Thursday, February 26, 2009

Frank Peter Zimmermann

Frank Peter Zimmermann is a German violinist born on February 27, 1965 (Heifetz was 63 years old.) He began playing at age five and gave his first concert with orchestra by the age of 10. Zimmermann has concertized worldwide since 1983. He has recorded most of the standard repertoire on EMI but also records for Teldec. There are many good videos of him on YouTube and he has appeared with every major orchestra in the world. Here is one of those videos. As far as I can tell, he does not have a page on MySpace, as many other violinists do. His violin is a 1711 Stradivarius.

Gidon Kremer

Gidon Kremer is a German violinist and conductor born on February 27, 1947 (Heifetz was 45 years old). He lived in Russia with his family (he is Russian-born) until 1980, when he moved to Germany. He began his studies with his father at age four and later studied with David Oistrakh at the Moscow Conservatory. From 1967 onwards, he entered and placed in the top three places in several competitions, finally winning the first prize in the Tchaikovsky Competition in 1970. He made his German debut in 1975 and in New York in 1976. He has toured the world ever since. He can be heard on many CDs and can be seen on several videos on YouTube. It is said he plays an old Amati violin.

Frank Bridge

Frank Bridge was an English violinist and composer born on February 26, 1879 (Brahms was 46 years old.) From 1899 until 1903, he studied at the Royal College of Music. He played the viola in a number of string quartets before going into composition. He also taught privately. He wrote a considerable amount of chamber music, now played mostly in England. He is also famous for something called the Bridge chord which is simply a Major seventh chord with a flat nine and major thirteenth thrown in – nothing unusual. There are numerous recordings of his music available. Bridge died in January, 1941.

Sunday, February 22, 2009

Niels Gade

Niels Wilhelm Gade was a Danish violinist, composer, conductor, teacher, and organist born on February 22, 1817 (Beethoven was already 47 years old.) He is considered the most important Danish musician of his day. Gade began his career in 1834 as a violinist with the Royal Danish Orchestra. Nine years later, Gade’s first symphony was conducted by none other than Felix Mendelssohn in 1843. Both Schumann and Mendelssohn became his friends during the five years Gade spent in Leipzig. When Mendelssohn died, Gade was made chief conductor of the Gewandhaus Orchestra in Leipzig (1847.) Unfortunately, he had to give it up the following year - don’t ask me why. Back in Denmark, Gade became director of several musical institutions, taught at the Copenhagen Conservatory (where his pupils included Grieg and Nielsen), and played organ in various churches. Among his works (which are seldom performed) are 8 symphonies, a violin concerto, and several cantatas. Gade died on December 21, 1890, at age 73.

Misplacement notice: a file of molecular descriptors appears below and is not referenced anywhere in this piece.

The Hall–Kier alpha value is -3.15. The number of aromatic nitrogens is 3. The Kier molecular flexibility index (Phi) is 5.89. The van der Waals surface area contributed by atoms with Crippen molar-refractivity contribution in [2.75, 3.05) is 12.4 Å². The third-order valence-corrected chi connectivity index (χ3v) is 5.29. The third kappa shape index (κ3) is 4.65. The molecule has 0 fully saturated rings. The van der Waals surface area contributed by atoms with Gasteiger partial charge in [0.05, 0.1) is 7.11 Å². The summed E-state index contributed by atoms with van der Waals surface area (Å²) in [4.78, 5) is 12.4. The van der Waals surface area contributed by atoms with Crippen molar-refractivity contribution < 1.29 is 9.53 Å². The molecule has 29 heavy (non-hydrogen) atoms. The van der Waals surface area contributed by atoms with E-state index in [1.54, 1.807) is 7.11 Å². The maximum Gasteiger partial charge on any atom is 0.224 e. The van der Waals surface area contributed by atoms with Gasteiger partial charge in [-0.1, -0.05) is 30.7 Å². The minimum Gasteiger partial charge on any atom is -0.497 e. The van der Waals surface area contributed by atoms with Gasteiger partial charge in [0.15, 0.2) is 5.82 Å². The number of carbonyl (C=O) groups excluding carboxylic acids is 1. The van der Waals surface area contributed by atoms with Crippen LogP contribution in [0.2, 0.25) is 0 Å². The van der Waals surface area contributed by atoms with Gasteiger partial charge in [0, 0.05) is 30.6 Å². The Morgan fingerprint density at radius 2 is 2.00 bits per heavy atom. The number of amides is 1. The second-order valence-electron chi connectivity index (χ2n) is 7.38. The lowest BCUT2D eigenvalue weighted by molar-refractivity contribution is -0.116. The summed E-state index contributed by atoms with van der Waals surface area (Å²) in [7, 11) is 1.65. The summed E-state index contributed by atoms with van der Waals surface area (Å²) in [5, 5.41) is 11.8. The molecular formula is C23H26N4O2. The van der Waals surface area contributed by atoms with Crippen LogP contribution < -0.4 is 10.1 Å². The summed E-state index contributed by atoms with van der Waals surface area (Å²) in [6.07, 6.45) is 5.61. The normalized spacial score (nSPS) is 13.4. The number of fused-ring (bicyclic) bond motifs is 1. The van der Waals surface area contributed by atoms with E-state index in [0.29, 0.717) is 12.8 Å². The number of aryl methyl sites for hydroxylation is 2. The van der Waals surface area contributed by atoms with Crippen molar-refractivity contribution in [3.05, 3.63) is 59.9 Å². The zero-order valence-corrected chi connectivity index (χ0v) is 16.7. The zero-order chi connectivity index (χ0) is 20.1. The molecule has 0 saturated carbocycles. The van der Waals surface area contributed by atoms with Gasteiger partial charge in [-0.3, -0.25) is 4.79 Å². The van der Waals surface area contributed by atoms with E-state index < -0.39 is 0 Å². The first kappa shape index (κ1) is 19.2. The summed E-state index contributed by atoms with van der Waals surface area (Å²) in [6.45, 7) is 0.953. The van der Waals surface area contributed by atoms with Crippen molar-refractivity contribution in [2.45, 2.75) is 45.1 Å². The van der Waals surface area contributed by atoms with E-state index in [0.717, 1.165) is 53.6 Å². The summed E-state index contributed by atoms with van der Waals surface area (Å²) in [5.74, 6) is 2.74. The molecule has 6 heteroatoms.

Saturday, February 21, 2009

Zvi Zeitlin

Zvi Zeitlin is a Russian violinist and teacher born (in Dubrovna, Belarus) on February 21, 1923. Zeitlin is known for his robust and clean sound. He first studied with his father but from age 11, he studied at the Juilliard School (New York) with Sascha Jacobsen, Ivan Galamian, and Louis Persinger - at the time, he was the youngest scholarship recipient ever admitted to Juilliard.  Sarah Chang now holds that distinct honor.  He later studied in Jerusalem (Hebrew University) where he made his debut in 1940. He was 17 years old.  Louis Persinger and Ivan Galamian are famous for having taught some of the world's leading violinists - Isaac Stern, Yehudi Menuhin, Ruggiero Ricci, Michael Rabin, Eugene Fodor, Pinchas Zukerman, and Itzhak Perlman are among them.  Zeitlin's U.S. debut was made in New York's Town Hall in 1951. He first played with the New York Philharmonic, with which he appeared numerous times, on February 2, 1961.  He chose the Stravinsky concerto on that occasion.  Also in 1961, Zeitlin made his London debut. Since the early 1950s, Zeitlin has concertized extensively throughout the world. He played world premieres of concertos by Gunther Schuller, Paul Ben-Haim, and Carlos Surinach.  As far as I know, he is still on the faculty of the Eastman School where he first began teaching in 1967. From 1976 to 1982 he played with the Eastman (Piano) Trio, of which he was a founding member. He plays a 1734 Guarnerius del Gesu violin, although he owns and plays other violins.  Zeitlin has recorded extensively for various labels and his CDs are quite easy to find on the internet. His recording of the Schoenberg violin concerto can be found here.  Although he did not record this concerto with the New York Philharmonic, he played it with that orchestra on January 5, 1967.  There are a few videos of his playing on YouTube as well.  You can listen to one here

P.S. Zvi Zeitlin died on May 2, 2012, at age 89. He gave a farewell recital in February of 2012, intending to retire in the summer of 2012.  Only Roman Totenberg, Ivry Gitlis, and Joseph Zigeti have played recitals at that age.